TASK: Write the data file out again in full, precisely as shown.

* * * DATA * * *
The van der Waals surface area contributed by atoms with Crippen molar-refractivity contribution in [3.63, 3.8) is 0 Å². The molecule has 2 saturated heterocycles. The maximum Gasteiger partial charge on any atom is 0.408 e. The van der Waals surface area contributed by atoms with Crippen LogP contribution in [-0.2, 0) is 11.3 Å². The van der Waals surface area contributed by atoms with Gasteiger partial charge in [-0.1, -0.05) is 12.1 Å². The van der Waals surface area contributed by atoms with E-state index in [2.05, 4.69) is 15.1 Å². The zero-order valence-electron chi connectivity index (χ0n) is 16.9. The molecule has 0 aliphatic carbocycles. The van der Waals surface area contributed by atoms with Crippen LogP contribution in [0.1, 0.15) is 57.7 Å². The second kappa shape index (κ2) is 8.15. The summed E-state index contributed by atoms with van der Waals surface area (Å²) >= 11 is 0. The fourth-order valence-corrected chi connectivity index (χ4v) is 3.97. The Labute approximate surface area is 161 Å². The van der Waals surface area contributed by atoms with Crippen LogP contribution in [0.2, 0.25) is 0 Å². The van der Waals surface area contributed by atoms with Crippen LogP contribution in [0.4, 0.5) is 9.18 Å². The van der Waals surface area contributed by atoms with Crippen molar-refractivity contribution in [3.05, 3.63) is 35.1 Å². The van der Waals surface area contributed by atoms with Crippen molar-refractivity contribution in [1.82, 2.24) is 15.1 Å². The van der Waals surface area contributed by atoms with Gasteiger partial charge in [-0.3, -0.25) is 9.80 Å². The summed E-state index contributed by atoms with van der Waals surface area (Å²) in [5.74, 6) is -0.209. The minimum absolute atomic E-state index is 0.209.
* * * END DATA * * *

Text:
The van der Waals surface area contributed by atoms with Crippen molar-refractivity contribution in [3.63, 3.8) is 0 Å². The molecule has 2 saturated heterocycles. The maximum Gasteiger partial charge on any atom is 0.408 e. The van der Waals surface area contributed by atoms with Crippen LogP contribution in [-0.2, 0) is 11.3 Å². The van der Waals surface area contributed by atoms with Gasteiger partial charge in [-0.1, -0.05) is 12.1 Å². The van der Waals surface area contributed by atoms with E-state index in [2.05, 4.69) is 15.1 Å². The zero-order valence-electron chi connectivity index (χ0n) is 16.9. The molecule has 0 aliphatic carbocycles. The van der Waals surface area contributed by atoms with Crippen LogP contribution in [0.1, 0.15) is 57.7 Å². The second kappa shape index (κ2) is 8.15. The summed E-state index contributed by atoms with van der Waals surface area (Å²) >= 11 is 0. The fourth-order valence-corrected chi connectivity index (χ4v) is 3.97. The Labute approximate surface area is 161 Å². The van der Waals surface area contributed by atoms with Crippen LogP contribution in [0.2, 0.25) is 0 Å². The van der Waals surface area contributed by atoms with Crippen LogP contribution in [0.4, 0.5) is 9.18 Å². The van der Waals surface area contributed by atoms with Crippen molar-refractivity contribution in [3.05, 3.63) is 35.1 Å². The van der Waals surface area contributed by atoms with Crippen molar-refractivity contribution in [1.82, 2.24) is 15.1 Å². The van der Waals surface area contributed by atoms with Gasteiger partial charge in [-0.3, -0.25) is 9.80 Å². The summed E-state index contributed by atoms with van der Waals surface area (Å²) in [5.74, 6) is -0.209. The minimum absolute atomic E-state index is 0.209.